NFTs into six categories: Art consisting of digital artworks such as images, videos, or GIFs; Collectible representing items of interest to collectors; Games including digital object used in competitive games; Metaverse consisting of pieces of virtual worlds; Utility representing items having a specific function; and Other including the remaining collections. More details on the NFT categorization are explained in “SI”. The final, cleaned dataset includes 935 million USD traded in 6.1 million transactions involving 4.7 million NFTs grouped in 4624 collections. Our dataset includes transactions in 160 different cryptocurrencies with most of them made in WAX (52% of the total number of transactions), while the volume in USD is mostly ETH (81% of the total volume). We show general statistics of the categories of NFTs considered, involving a total of 359,561 buyers, 314,439 sellers, trading 4.7 millions NFTs involving 953 million USD in cryptocurrencies (see “SI”).
Image collection and visual feature extraction
For each NFT in our dataset (except for less than 3000 exceptions) we managed to collect at least one URL that points to a copy of the NFT’s digital object. We focused only on objects with image file formats (e.g. PNG, SVG, JPEG) and GIFs, for a total of about 1.2 million unique graphical objects associated with 4.7 million unique NFTs. Note that a single digital object can be related to multiple NFTs; this happens for example for identical playing cards that are minted in multiple copies, each associated with a different NFT. Since our algorithm for visual feature extraction works with static images, we converted the animated GIFs to PNGs by extracting central frame of each GIF. In order to succinctly represent the visual features that characterize an image, we encode it into a latent space using a neural network. Specifically, we pick the PyTorch45 implementation of AlexNet46, a deep convolutional neural network architecture designed for image classification. We initialize AlexNet with weights pre-trained on ImageNet47, a widely-used reference dataset of labeled images. Given an image in input, AlexNet passes it through multiple layers of transformation. The second to last layer (i.e., the layer before the classification layer) is a vector consisting of 4096 values that constitute a dense representation of the input image into a high-dimensional space. These vectors can be used for a variety of tasks such as similarity ranking, clustering, or classification. To reduce the dimensionality of AlexNet vectors, we extracted their principal components using Principal Component Analysis (PCA)48, and selected the five most relevant ones. PCA projects each point of the high-dimensional space into a space with a desired number of dimensions, while preserving the data variation as much as possible.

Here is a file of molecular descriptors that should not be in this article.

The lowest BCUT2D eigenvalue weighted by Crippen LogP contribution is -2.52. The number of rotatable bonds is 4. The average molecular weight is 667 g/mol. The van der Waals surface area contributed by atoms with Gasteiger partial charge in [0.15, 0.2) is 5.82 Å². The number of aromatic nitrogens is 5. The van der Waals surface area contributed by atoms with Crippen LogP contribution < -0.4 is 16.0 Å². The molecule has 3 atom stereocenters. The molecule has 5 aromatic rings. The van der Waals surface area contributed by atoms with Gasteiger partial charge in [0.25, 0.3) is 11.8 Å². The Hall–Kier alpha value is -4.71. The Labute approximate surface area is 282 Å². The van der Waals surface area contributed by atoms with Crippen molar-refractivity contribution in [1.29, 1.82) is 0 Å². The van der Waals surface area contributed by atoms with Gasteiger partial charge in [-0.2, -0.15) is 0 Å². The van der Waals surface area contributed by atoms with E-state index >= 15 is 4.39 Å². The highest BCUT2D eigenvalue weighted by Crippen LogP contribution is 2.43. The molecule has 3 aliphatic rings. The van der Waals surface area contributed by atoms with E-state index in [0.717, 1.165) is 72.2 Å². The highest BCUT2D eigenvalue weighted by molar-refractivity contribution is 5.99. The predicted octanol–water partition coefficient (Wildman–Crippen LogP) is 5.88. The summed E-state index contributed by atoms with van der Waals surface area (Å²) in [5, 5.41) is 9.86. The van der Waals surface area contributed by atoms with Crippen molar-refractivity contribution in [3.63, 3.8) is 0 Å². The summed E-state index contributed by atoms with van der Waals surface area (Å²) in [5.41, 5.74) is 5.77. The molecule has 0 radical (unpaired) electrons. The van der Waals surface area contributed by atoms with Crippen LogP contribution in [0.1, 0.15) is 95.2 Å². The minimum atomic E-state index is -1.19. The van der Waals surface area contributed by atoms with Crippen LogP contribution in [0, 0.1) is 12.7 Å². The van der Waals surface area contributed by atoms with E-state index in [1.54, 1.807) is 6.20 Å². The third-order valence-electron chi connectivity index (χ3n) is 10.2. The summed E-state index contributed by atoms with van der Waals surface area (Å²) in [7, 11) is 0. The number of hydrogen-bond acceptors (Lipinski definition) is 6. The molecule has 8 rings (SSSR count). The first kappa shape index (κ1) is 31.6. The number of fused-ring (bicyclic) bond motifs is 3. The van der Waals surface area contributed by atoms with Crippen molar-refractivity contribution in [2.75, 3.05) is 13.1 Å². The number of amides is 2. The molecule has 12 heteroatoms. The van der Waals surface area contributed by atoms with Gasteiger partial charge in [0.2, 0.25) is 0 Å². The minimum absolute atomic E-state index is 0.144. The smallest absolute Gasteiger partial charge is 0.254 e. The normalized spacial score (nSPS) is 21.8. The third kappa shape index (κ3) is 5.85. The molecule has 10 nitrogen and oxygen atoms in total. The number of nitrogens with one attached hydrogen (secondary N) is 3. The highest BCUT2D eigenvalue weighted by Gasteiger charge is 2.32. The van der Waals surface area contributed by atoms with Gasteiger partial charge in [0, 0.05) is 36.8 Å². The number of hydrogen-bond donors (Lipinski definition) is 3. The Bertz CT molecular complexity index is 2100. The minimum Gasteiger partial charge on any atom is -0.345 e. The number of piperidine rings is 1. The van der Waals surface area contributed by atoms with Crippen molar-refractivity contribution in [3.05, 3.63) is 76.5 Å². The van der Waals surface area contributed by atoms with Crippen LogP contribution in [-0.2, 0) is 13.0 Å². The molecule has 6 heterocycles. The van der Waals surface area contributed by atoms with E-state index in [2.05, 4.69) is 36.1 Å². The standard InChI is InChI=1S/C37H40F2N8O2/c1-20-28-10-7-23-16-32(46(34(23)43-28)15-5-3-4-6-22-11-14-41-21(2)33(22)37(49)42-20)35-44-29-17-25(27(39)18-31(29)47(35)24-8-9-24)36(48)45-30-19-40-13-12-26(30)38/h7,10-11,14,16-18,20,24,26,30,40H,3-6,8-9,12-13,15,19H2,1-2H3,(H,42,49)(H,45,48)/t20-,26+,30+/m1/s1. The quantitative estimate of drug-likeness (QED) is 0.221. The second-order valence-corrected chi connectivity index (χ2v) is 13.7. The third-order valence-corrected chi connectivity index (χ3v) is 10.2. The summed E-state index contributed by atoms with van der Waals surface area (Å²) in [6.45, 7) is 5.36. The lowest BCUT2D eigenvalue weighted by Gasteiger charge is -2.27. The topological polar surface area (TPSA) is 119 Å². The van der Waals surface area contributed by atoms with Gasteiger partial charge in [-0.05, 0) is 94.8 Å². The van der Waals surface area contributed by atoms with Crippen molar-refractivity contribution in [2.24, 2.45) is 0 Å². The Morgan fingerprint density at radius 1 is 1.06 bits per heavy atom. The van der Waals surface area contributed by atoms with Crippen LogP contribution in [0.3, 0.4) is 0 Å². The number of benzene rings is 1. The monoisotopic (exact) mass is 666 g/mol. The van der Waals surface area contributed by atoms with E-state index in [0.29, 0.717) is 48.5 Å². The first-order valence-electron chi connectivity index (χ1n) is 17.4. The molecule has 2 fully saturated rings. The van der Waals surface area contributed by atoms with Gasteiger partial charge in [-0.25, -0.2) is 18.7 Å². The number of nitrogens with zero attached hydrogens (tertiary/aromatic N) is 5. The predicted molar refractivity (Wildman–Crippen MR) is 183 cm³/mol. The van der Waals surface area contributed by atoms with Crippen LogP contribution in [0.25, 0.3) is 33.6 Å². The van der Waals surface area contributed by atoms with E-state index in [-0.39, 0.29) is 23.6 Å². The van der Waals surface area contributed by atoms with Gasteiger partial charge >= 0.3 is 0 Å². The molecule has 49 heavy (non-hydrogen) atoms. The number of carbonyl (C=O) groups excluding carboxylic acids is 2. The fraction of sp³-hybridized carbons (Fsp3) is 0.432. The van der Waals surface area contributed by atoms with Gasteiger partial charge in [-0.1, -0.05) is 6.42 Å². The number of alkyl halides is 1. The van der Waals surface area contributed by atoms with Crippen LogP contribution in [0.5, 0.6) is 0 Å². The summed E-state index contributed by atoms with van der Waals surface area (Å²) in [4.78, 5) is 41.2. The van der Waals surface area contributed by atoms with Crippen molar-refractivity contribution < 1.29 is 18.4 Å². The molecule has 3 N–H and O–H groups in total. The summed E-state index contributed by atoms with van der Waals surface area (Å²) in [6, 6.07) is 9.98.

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The authors are grateful to NonFungible Corporation for helpful conversations and data sharing (see text). The research was partly supported by The Alan Turing Institute.
Department of Mathematics, City University of London, London, EC1V 0HB, UKMatthieu Nadini, Flavio Di Giacinto & Andrea Baronchelli
The Alan Turing Institute, British Library, 96 Euston Road, London, NW12DB, UKMatthieu Nadini & Andrea Baronchelli
Technical University of Denmark, DK-2800 Kgs., Lyngby, DenmarkLaura Alessandretti
Department of Neuroscience, Catholic University of the Sacred Heart, Rome, ItalyFlavio Di Giacinto
IBM Research, Cambridge, MA, USAMauro Martino